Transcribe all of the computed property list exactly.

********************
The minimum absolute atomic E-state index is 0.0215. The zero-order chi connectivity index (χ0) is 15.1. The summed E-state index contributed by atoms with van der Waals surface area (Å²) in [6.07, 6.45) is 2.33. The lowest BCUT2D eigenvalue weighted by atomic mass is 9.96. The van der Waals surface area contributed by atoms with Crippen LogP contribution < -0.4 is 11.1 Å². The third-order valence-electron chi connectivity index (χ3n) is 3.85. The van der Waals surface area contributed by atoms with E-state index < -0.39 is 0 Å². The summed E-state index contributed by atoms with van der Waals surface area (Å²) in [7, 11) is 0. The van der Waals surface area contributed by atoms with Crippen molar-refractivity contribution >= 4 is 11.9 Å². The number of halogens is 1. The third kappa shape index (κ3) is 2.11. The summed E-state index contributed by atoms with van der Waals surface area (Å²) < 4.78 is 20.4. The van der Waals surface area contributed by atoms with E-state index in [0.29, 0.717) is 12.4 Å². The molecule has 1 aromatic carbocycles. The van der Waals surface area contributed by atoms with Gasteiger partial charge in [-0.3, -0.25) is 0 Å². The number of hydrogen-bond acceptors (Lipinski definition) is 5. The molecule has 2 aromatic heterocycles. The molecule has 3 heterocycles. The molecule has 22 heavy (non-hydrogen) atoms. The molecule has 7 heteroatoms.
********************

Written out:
The minimum absolute atomic E-state index is 0.0215. The zero-order chi connectivity index (χ0) is 15.1. The summed E-state index contributed by atoms with van der Waals surface area (Å²) in [6.07, 6.45) is 2.33. The lowest BCUT2D eigenvalue weighted by atomic mass is 9.96. The van der Waals surface area contributed by atoms with Crippen LogP contribution < -0.4 is 11.1 Å². The third-order valence-electron chi connectivity index (χ3n) is 3.85. The van der Waals surface area contributed by atoms with E-state index < -0.39 is 0 Å². The summed E-state index contributed by atoms with van der Waals surface area (Å²) in [7, 11) is 0. The van der Waals surface area contributed by atoms with Crippen molar-refractivity contribution >= 4 is 11.9 Å². The number of halogens is 1. The third kappa shape index (κ3) is 2.11. The summed E-state index contributed by atoms with van der Waals surface area (Å²) < 4.78 is 20.4. The van der Waals surface area contributed by atoms with E-state index in [0.29, 0.717) is 12.4 Å². The molecule has 1 aromatic carbocycles. The van der Waals surface area contributed by atoms with Gasteiger partial charge in [-0.3, -0.25) is 0 Å². The number of hydrogen-bond acceptors (Lipinski definition) is 5. The molecule has 2 aromatic heterocycles. The molecule has 3 heterocycles. The molecule has 22 heavy (non-hydrogen) atoms. The molecule has 7 heteroatoms.